By “logic puzzle”, I don’t just mean puzzles involving logic, but rather a specific genre of puzzles, whose most famous types are Sudoku and Picross. There are many other types of such puzzles, and creators of logic puzzles can create entirely new types, if they are so inclined. If you’re not sure what I’m talking about, or if you’re just interested in finding logic puzzles, at the bottom of this post I’ve included a list of places you can find them.
I’m fairly good at logic puzzles. I’ve done the US Puzzle Championship for over a decade, and I placed in the top 25 once? So not like top-of-the-world good, but decent. And I’m a generalist, which is to say that relatively speaking I’m not very good with Sudoku, and I do better with other types of puzzles, including entirely new types.
My goal here is to overexplain my understanding of logic puzzles, and solving strategy. I am not confident that this is actually helpful to someone trying to get better at solving logic puzzles, but that’s not really the point. The point is to explicitly describe what would otherwise only be understood intuitively.
The first assumption that we take for granted, is that a logic puzzle has a unique solution. And when we say “unique solution”, that can be broken down into two separate assumptions, first that there is at least one solution, and the second that there is no more than one solution.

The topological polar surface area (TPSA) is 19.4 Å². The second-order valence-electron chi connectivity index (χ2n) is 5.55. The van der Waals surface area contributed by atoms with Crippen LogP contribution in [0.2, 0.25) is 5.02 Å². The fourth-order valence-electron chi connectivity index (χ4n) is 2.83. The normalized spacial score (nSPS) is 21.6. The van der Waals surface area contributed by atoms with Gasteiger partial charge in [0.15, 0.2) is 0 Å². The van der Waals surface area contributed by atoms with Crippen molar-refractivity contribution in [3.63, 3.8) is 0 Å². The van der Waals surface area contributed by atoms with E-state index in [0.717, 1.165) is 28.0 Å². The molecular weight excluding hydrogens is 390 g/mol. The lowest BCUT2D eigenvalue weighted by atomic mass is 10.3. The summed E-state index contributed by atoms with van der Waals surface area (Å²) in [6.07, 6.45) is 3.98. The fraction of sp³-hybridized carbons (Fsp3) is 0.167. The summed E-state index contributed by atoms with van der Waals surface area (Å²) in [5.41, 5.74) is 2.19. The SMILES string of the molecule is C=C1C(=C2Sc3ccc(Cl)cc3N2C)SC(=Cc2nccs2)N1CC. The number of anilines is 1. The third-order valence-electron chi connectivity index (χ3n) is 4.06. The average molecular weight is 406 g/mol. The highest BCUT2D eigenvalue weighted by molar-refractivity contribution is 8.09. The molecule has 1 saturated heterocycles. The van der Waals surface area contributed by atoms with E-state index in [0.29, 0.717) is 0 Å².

Every assumption I state is meant to be broken. There are logic puzzles that do not have unique solutions. For example, puzzles in the video game The Witness look superficially similar to logic puzzles, but often have multiple solutions, and it still works as a puzzle game. You could argue that the non-uniqueness of solutions distinguishes it from the logic puzzle genre, but I won’t waste any time arguing over the boundaries of the genre.
But by default, it is assumed that every puzzle has a unique solution. If a puzzle has multiple solutions, or god forbid no solution at all, this might be considered a violation of trust the solver has in the creator. The Witness gets away with it because it sits near the genre’s borders.
And yet, traditionally the solver is not meant to assume a unique solution as part of their logical deductions. If the solver does make that assumption, it’s sometimes regarded as cheating. (In my experience though, calling it “cheating” is misleading, because it’s rarely a good way to get ahead, it’s mostly a good way to make mistakes.) Instead, the solver is supposed to prove there is a unique solution by systematically eliminating all possibilities except one.
Even though you’re not supposed to assume a unique solution, knowing that your proof will eventually conclude that there is a unique solution has a huge impact on the strategy. One does not solve puzzles in The Witness by systematically eliminating all possibilities except one, because you know it’s often impossible to do that. Instead, the strategy in The Witness is to eliminate what you can, and use heuristics to try things out.
Even when a logic puzzle has a unique solution, this does not universally imply that the systematic elimination strategy is the best one. Numberlink is a notable exception, obeying entirely different conventions. The best strategy for Numberlink involves assuming there is a unique solution, and using lots of heuristics. So basically, when I discuss solving strategy below, it does not apply to The Witness, nor Numberlink; and I leave open the possibility that there are other puzzles for which the strategy fails.
The solution space